YOU ARE HERE: LAT HomeCollections


Gehry Shuns the Architectural Rut

May 07, 1989|SAM HALL KAPLAN

One of the more engaging characteristics of architect Frank O. Gehry is that despite reams of awards and honors--the latest being the prestigious Pritzker Prize--he continues to experiment with his design process and vocabulary.

Many architects who have reached superstar status tend to repeat the architectural themes that brought them fame, regardless of differing sites and projects. Partly to blame are clients, who usually want a signature building--"like the one that won that last award"--and architects with too many thumbs in too many half-baked pies.

Among the genuine talents who, I fear, appear to have fallen into this rut--at least judging from the photographs of their more recent proposals and projects--are Philip Johnson and James Stirling, Pritzker winners in 1979 and 1981, respectively, Post-Modernist Michael Graves and local, Richard Keating.

But mediating his instincts as an artist and his integrity as an architect with the soul of a survivor, Gehry, at 60 years of age, continues to grow, avoiding "isms" being wielded by pandering critics and sycophantic academics.

Each new project in which he is involved appears unique, exploring context, materials and space in a highly individualistic style that demands a response, be it visceral or intellectual.

Such was his house in Santa Monica, which he "deconstructed" then expanded in odd, raw shapes and materials; the Aerospace Museum in Exposition Park, a collision of sculptural objects decorated with a jet fighter; the chain-link-draped Cabrillo Maritime Museum in San Pedro; the Loyola Law School campus, a collage of classical forms; and more recently, Edgemar, a valiant attempt to reinvent a mini-mall in Ocean Park, and his proposal for Disney Hall, a graceful assemblage focused not on itself but a public space.

Some of these projects have been less than successful in their siting, functioning, styling and detailing.

It is hard to find the entrance to the Aerospace Museum; the Cabrillo Museum is awkwardly sited, the law school campus is not very neighborly and the chain-link-wrapped elevator shaft clutters up the small interior of Edgemar.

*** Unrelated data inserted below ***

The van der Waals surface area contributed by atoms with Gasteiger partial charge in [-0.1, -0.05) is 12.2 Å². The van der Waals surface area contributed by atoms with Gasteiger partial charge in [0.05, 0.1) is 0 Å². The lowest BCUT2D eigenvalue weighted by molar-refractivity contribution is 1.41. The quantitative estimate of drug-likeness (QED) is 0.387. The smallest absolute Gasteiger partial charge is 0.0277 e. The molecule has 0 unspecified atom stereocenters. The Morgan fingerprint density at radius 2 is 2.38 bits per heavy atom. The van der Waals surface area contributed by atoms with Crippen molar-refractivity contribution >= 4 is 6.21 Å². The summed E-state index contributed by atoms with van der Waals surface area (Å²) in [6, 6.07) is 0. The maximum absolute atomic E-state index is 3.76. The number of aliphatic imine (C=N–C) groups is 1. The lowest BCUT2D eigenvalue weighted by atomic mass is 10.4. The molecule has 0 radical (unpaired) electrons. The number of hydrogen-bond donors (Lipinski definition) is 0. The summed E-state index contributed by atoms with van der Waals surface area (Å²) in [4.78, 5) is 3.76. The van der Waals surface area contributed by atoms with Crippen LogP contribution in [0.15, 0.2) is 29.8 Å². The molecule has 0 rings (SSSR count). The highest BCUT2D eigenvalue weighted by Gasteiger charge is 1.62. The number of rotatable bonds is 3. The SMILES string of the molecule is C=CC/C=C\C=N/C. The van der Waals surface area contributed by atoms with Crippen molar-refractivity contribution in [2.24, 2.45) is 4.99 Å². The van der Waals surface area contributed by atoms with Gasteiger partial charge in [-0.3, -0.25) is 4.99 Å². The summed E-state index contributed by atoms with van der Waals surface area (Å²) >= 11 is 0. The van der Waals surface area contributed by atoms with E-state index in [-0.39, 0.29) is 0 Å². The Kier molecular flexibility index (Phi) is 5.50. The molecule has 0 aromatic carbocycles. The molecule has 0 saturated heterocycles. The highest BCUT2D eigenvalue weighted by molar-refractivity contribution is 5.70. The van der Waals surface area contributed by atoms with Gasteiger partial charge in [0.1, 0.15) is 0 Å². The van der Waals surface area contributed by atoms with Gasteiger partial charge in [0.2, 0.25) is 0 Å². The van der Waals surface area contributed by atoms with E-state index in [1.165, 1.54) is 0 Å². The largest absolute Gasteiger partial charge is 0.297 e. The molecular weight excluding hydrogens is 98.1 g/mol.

Yet, the Aerospace Museum makes an important architectural statement in an area desperate for one, the Cabrillo Museum works, the fragments of the law school are a welcome alternative to a monolithic, anonymous structure, and Edgemar, with its exuberant, unfinished shapes, rough edges, clashing materials "reads" Main Street, Santa Monica.

As for the house, it is his castle as well as a legitimate exercise in architectural research and development. I am glad I live near it, not next to it.

And unlike many architects, Gehry admits his mistakes. In a recent interview, when I raised the Edgemar elevator shaft, Gehry generally agreed with the criticism. Such a reply can be disarming, especially to a critic.

He has even admitted that he hates chain link, saying he only used it in an artistic way as an exploratory material because it was so pervasive.

"I'm always learning, trying new things, seeing if they work or don't work," Gehry said. You can say what you will about Gehry's highly publicized art and architecture juggling act with accompanying commentary, which he performs very much in the guileless style of a design-conscious Will Rogers, but one has to respect his talent and spirit.

So what if he has dropped a few balls and has performed some questionable rope tricks as his act has matured. It is nonetheless a class act, from an architectural point of view, entertaining, educating and energizing.

The Pritzker jury summed it up well in its citation:

"Gehry's architecture reflects his keen appreciation for the same social forces that have informed the work of outstanding artists through history, including many contemporaries with whom he often collaborates. His designs, if compared to American music, could best be likened to Jazz, replete with improvisation and lively, unpredictable spirit.

"Always open to experimentation, he has as well a sureness and maturity that resists, in the same way Picasso did, being bound either by critical acceptance or his successes."

It continued:

"Although the prize is for a lifetime of achievement, the jury hopes Mr. Gehry will view it as encouragement for continuing an extraordinary 'work in progress,' as well as for his significant contributions thus far to the architecture of the 20th Century."

And, in particular, of Los Angeles.

Los Angeles Times Articles